Gruenberg continued: “Typically, these loans are characterized by small-dollar, unsecured lending to borrowers who are experiencing cash-flow difficulties and have few alternative borrowing sources. The loans usually involve high fees relative to the size of the loan and, when used frequently or for long periods, the total costs to the borrower can rapidly exceed the amount borrowed.”

Finally, he said, “I have asked the FDIC’s Division of Depositor and Consumer Protection to make it a priority to investigate reports of banks engaging in payday lending and recommend further steps by the FDIC.

In response to MinnPost’s request about the status of the investigation, FDIC spokesperson LaJuan Williams-Young said last week, “The FDIC does not comment on specific investigations.”

Fees and more fees

Starting in 2008, big banks saw sharp declines in the more than $30 billion they collect each year in overdraft fees, according to The American Banker. Federal officials had tightened rules for the fees, and consumer groups had won court challenges to a practice in which some banks had arranged consecutive overdrafts in a pattern that maximized fees.

Not surprisingly, studies had shown that the overdraft fees fell disproportionately on low-income customers and senior citizens. Now, consumer advocates accuse the banks of trying to make up for the decline of a lucrative revenue source by steering those same customers to high-cost deposit advances.

In their defense, banks said the emergency loans are less expensive than overdrafts.

But overdraft fees are rising again. And research by three professors at the Harvard Business School shows that the availability of payday-style loans did not spare borrowers from costly overdrafts, as banks have claimed, but instead drove them eventually to more overdrafts.

In other words, those borrowers were more likely in the long run to pay expensive advance loan costs and hefty overdraft fees too.

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After exploring other possible explanations for that development, the Harvard researchers said that “the presence of this high-cost short-term credit adds to the over-extension of household budgets, and exacerbates the rate at which households overdraw their accounts.”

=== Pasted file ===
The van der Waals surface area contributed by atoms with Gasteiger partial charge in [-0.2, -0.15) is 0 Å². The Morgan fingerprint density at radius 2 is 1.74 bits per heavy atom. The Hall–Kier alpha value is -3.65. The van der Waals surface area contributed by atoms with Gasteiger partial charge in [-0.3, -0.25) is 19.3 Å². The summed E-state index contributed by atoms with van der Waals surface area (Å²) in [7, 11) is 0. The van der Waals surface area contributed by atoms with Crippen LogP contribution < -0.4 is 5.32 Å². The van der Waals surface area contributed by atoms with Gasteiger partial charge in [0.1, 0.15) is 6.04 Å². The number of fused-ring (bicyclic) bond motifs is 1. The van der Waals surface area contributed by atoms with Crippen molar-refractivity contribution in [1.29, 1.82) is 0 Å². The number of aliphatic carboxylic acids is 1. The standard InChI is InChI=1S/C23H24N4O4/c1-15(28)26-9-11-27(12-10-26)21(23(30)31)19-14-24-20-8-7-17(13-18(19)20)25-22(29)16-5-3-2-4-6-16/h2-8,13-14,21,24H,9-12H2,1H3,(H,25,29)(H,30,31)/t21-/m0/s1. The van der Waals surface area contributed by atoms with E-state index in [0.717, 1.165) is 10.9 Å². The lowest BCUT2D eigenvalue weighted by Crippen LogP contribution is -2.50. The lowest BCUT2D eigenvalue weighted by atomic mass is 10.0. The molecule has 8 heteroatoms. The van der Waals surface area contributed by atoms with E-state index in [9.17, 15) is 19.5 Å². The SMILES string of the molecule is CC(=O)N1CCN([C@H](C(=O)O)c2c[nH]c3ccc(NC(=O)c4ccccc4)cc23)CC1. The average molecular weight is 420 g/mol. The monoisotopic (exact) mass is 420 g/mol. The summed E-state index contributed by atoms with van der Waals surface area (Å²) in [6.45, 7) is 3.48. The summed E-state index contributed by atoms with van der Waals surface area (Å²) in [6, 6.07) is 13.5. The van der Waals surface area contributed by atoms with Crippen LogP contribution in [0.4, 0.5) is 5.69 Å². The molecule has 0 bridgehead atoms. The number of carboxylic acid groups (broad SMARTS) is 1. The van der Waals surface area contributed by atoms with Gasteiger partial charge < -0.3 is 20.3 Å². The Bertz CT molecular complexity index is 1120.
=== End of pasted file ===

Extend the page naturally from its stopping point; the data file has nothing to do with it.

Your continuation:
That study and others like it led the Center for Responsible Lending to conclude: “Because customers must use such a large share of their incoming paycheck to repay the loan, they will often run out of money again before their next payday, forcing them to take out another loan and starting a cycle of borrowing at high rates.”

Debt cycle or safety net?

The banks disagree. They insist that their loans come with safeguards intended to avoid the pitfalls of storefront-style payday lending in which borrowers sometimes sink into unmanageable debt by seeking new loans to meet payments on old obligations.

“Checking Account Advance is a safety net for our customers who have experienced an unexpected expense such as a medical emergency or an auto repair,” Nicole Garrison-Sprenger, vice president for Corporate Public Relations at U.S. Bancorp, said in an email response to MinnPost’s questions.

Borrowers are warned each time they use the advance that it is high-cost credit intended to be used only for short-term needs, she said. They also are informed about alternative credit options that may be available. And the bank imposes mandatory “cooling off” periods as well as limits on the amount and duration of the advance.

“A small percent of our customers use CAA, but those who have give the product overwhelmingly high marks and appreciate having it available to them for emergency use,” she said.

Under Wells Fargo’s Direct Deposit Advance program, some customers who qualify can repay their outstanding advances in small payments over a longer period of time rather than the single lump-sum withdrawal from the next deposit, Gunn said in an email response to MinnPost’s questions.

Cost of Bank Payday Loan
(assuming charge of $10 per $100 advanced)
Length of LoanEquivalent Annual Percentage rate
10 days365
14 days261
One month120